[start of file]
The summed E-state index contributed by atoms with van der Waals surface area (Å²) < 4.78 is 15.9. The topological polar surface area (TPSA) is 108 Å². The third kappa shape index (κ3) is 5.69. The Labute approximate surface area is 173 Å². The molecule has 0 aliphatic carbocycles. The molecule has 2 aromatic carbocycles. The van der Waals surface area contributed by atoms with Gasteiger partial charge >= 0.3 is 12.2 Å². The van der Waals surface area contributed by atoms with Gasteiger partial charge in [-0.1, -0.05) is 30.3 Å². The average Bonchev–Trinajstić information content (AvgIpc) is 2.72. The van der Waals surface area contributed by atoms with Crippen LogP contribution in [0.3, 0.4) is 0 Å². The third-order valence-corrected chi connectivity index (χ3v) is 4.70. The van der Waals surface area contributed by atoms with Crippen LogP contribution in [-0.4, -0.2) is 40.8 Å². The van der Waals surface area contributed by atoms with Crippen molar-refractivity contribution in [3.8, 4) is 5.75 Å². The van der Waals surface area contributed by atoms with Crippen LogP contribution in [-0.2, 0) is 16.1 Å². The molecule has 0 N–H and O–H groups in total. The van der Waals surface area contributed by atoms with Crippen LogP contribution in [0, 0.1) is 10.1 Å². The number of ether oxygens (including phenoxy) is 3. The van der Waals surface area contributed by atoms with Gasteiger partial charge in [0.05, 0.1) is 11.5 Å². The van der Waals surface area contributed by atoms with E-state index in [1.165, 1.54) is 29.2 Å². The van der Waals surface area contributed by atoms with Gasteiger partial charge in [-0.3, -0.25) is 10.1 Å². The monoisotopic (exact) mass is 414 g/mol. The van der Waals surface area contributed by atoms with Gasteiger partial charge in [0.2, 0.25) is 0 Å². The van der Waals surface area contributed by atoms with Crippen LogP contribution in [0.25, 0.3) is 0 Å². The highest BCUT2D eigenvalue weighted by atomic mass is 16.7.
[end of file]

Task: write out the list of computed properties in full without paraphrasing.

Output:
The summed E-state index contributed by atoms with van der Waals surface area (Å²) < 4.78 is 15.9. The topological polar surface area (TPSA) is 108 Å². The third kappa shape index (κ3) is 5.69. The Labute approximate surface area is 173 Å². The molecule has 0 aliphatic carbocycles. The molecule has 2 aromatic carbocycles. The van der Waals surface area contributed by atoms with Gasteiger partial charge >= 0.3 is 12.2 Å². The van der Waals surface area contributed by atoms with Gasteiger partial charge in [-0.1, -0.05) is 30.3 Å². The average Bonchev–Trinajstić information content (AvgIpc) is 2.72. The van der Waals surface area contributed by atoms with Crippen LogP contribution in [0.3, 0.4) is 0 Å². The third-order valence-corrected chi connectivity index (χ3v) is 4.70. The van der Waals surface area contributed by atoms with Crippen LogP contribution in [-0.4, -0.2) is 40.8 Å². The van der Waals surface area contributed by atoms with Crippen molar-refractivity contribution in [3.8, 4) is 5.75 Å². The van der Waals surface area contributed by atoms with Crippen LogP contribution in [-0.2, 0) is 16.1 Å². The molecule has 0 N–H and O–H groups in total. The van der Waals surface area contributed by atoms with Crippen LogP contribution in [0, 0.1) is 10.1 Å². The number of ether oxygens (including phenoxy) is 3. The van der Waals surface area contributed by atoms with Gasteiger partial charge in [0.05, 0.1) is 11.5 Å². The van der Waals surface area contributed by atoms with E-state index in [1.165, 1.54) is 29.2 Å². The van der Waals surface area contributed by atoms with Gasteiger partial charge in [-0.3, -0.25) is 10.1 Å². The monoisotopic (exact) mass is 414 g/mol. The van der Waals surface area contributed by atoms with Gasteiger partial charge in [0.2, 0.25) is 0 Å². The van der Waals surface area contributed by atoms with Crippen LogP contribution in [0.25, 0.3) is 0 Å². The highest BCUT2D eigenvalue weighted by atomic mass is 16.7.